Making his first bid for elected office in 1996, Barack Obama offered his full-throated supported for marriage equality, answering on a questionnaire, "I favor legalizing same-sex marriages, and would fight efforts to prohibit such marriages." As he ascended the political ranks, however, Obama's position devolved; by the time of his 2004 U.S. Senate campaign, he maintained that while he opposed same-sex marriage, he favored civil unions for gay couples, a stance Obama would maintain until he re-embraced marriage equality in a 2012 interview with ABC's Robin Roberts.
Was Obama lying about his opposition to same-sex marriage? That's the question sparked anew by a passage in his former strategist David Axelrod's new memoir, "Believer: My Forty Year in Politics." In a revelation that's stunning primarily because of its source and its frankness, Axelrod confirms what many have long suspected: Obama formulated his public position based on pure political calculation.
“Opposition to gay marriage was particularly strong in the black church, and as he ran for higher office, he grudgingly accepted the counsel of more pragmatic folks like me, and modified his position to support civil unions rather than marriage, which he would term a ‘sacred union,’” Axelrod writes, as Time first reported.
For Obama, it was a tortured stand to take. "I’m just not very good at bullshitting," he lamented to Axelrod, after a series of awkward attempts to coherently explain his position in debates and interviews.
The president, you'll be shocked to learn, disputes the idea that he would ever be so cynical. In an interview with BuzzFeed on Tuesday, Obama contended that Axelrod is "mixing up my personal feelings with my position on the issue." Fending off charges of crass calculation, Obama framed his erstwhile position as a good-faith effort to marry his commitment to gay equality with a respect for religiously-based opposition to same-sex nuptials.
"I always felt that same-sex couples should be able to enjoy the same rights, legally, as anybody else, and so it was frustrating to me not to, I think, be able to square that with what were a whole bunch of religious sensitivities out there," he said.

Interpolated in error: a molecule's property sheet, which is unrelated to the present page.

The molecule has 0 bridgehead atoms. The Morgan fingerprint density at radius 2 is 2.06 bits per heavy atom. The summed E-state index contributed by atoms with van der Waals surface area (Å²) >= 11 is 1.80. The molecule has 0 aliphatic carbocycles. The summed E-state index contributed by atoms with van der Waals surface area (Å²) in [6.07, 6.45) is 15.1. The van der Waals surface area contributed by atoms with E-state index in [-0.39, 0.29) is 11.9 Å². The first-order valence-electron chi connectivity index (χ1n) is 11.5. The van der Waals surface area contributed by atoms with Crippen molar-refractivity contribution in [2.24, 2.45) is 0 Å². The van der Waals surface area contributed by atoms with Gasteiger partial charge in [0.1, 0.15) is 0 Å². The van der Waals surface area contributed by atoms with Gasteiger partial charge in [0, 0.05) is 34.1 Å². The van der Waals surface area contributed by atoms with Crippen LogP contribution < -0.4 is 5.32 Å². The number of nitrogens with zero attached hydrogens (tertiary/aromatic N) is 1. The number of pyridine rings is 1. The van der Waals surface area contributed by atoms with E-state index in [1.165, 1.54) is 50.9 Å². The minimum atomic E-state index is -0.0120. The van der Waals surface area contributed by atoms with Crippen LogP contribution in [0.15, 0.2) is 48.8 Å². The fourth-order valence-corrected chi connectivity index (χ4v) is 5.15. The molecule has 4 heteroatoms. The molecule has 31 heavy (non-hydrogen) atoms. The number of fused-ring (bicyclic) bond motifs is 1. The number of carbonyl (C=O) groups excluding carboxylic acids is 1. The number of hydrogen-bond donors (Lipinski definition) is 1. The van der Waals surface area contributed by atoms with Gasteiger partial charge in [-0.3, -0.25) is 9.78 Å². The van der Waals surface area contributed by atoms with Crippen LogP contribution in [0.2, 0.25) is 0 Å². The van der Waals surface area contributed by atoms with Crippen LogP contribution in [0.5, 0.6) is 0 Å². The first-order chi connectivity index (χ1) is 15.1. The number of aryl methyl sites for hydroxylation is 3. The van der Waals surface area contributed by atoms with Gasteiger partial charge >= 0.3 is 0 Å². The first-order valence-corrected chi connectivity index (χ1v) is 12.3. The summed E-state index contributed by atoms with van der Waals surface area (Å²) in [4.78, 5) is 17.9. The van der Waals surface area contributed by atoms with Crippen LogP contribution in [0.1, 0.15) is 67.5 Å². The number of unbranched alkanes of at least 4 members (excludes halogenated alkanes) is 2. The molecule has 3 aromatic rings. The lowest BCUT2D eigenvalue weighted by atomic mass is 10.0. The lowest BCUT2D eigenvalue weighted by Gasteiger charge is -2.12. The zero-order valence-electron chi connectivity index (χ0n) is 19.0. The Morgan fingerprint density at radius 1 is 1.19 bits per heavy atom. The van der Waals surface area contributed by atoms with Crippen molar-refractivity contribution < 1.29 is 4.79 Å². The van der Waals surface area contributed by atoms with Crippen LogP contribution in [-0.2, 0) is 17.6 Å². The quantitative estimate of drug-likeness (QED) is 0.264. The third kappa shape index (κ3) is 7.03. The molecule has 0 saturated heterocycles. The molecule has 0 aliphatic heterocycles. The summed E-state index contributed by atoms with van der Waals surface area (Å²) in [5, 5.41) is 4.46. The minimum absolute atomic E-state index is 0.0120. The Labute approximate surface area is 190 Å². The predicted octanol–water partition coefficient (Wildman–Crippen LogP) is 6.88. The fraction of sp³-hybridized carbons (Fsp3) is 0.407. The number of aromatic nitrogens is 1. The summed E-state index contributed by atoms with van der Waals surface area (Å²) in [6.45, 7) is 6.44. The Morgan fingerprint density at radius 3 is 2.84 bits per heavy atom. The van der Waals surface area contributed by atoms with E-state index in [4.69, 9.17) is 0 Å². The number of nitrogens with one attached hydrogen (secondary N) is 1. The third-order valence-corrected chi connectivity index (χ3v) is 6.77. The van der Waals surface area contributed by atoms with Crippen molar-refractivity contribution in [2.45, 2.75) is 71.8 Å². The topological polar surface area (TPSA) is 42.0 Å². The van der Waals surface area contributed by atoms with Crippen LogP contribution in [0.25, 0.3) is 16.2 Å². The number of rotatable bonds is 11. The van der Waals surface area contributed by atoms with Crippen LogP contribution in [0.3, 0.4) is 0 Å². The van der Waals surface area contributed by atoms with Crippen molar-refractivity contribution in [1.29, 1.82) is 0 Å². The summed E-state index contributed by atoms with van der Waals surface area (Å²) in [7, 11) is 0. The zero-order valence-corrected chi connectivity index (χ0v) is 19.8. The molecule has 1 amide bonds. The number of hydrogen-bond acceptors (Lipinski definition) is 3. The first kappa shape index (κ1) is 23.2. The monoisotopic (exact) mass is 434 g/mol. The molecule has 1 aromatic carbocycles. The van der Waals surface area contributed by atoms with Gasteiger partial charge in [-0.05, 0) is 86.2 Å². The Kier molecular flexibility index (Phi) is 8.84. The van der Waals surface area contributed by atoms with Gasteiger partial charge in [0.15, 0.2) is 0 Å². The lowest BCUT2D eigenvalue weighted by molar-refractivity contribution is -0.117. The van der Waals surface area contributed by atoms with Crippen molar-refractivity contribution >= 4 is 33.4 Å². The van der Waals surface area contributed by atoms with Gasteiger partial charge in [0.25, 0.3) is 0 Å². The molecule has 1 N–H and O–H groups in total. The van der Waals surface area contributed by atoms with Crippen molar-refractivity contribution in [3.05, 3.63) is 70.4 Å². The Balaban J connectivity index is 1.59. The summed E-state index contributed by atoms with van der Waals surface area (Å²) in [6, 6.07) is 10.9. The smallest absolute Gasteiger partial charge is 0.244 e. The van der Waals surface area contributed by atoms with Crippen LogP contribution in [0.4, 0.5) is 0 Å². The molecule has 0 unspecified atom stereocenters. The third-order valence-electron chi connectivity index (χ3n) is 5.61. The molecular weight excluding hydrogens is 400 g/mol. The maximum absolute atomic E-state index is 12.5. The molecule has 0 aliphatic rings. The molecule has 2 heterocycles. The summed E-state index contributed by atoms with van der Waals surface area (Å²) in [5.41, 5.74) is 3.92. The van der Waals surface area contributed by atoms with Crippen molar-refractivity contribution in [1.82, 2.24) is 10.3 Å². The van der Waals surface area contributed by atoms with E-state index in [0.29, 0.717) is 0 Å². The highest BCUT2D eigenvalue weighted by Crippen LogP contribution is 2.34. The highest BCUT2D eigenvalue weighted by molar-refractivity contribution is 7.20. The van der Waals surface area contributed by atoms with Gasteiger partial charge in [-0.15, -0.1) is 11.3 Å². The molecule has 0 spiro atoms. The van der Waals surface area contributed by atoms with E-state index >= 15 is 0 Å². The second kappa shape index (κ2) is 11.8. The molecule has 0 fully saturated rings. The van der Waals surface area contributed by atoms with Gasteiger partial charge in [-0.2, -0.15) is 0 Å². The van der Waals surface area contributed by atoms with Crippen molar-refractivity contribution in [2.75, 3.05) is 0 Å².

"So my thinking at the time was that civil unions — which I always supported — was a sufficient way of squaring the circle. That, OK, we won’t call it 'marriage,' we’ll call it 'civil unions,' same-sex couples will have the same rights as anybody else, but the word 'marriage' with its religious connotations historically would be preserved for marriages between men and women," Obama continued, adding that he later came to accept that this separate-but-equal formula was much more separate than equal.
The bullshitting, it seems, continues.
While Obama avows that he personally wrestled with the marriage issue for years -- citing his 1996 questionnaire answer as an example of his "struggling with what was a real issue at the time" -- that only convolutes his account.
Consider his reference to "religious sensitivities out there," which strongly implies that Obama was responding to others' religious objections. Let's put aside the debate over the patently abhorrent and unconstitutional idea that policymakers should ever employ religion to deny a minority group its civil rights; Obama has completed his much-ballyhooed evolution on the issue, so there's no use relitigating that now. What's noteworthy -- and what further muddles his story -- is that Obama now dissociates himself from those religious opponents, even though, as Axelrod alludes to, he once cited his own religious faith in justifying his position.
During a 2008 interview with evangelical pastor Rick Warren, Obama declared, “I believe that marriage is the union between a man and a woman. Now, for me as a Christian … it is also a sacred union. God’s in the mix.” That dovetailed with language Obama used at other points during his first presidential campaign.
Of course, as Paul Waldman writes, many observers thought even then that it was only a matter of time before Obama returned to his 1996 position and championed the right of gay couples to marry; while marriage equality had not yet garnered majority support, the trend lines in opinion surveys were unmistakable.
Obama could acknowledge that for years, he concealed his true views on marriage equality in an effort to skirt political controversy. That would represent a concession to a serious moral failure, but it would have to be weighed against Obama's laudable legacy as the president who signed the Matthew Shepard and James Byrd, Jr. Hate Crimes Prevention Act; the commander in chief who repealed Don't Ask, Don't Tell; the first sitting president to back marriage equality; and the first chief executive to ban federal contractors from discriminating on the basis of sexual orientation or gender identity.
Given that legacy, it's fair to ask why we're re-hashing a position Obama abandoned nearly three years ago. But Obama's rapid political ascent was propelled by his brand as a politician who shunned the Clintonian, focus group-tested approach to politics. Dinging primary rival Hillary Clinton in 2007, Obama bemoaned her strategy of offering "vague, calculated answers to suit the politics of the moment, instead of clear, consistent principles about how you would lead America."
It may be humbling, but Obama would save himself further embarrassment if he simply admitted that he hasn't always heeded his own words.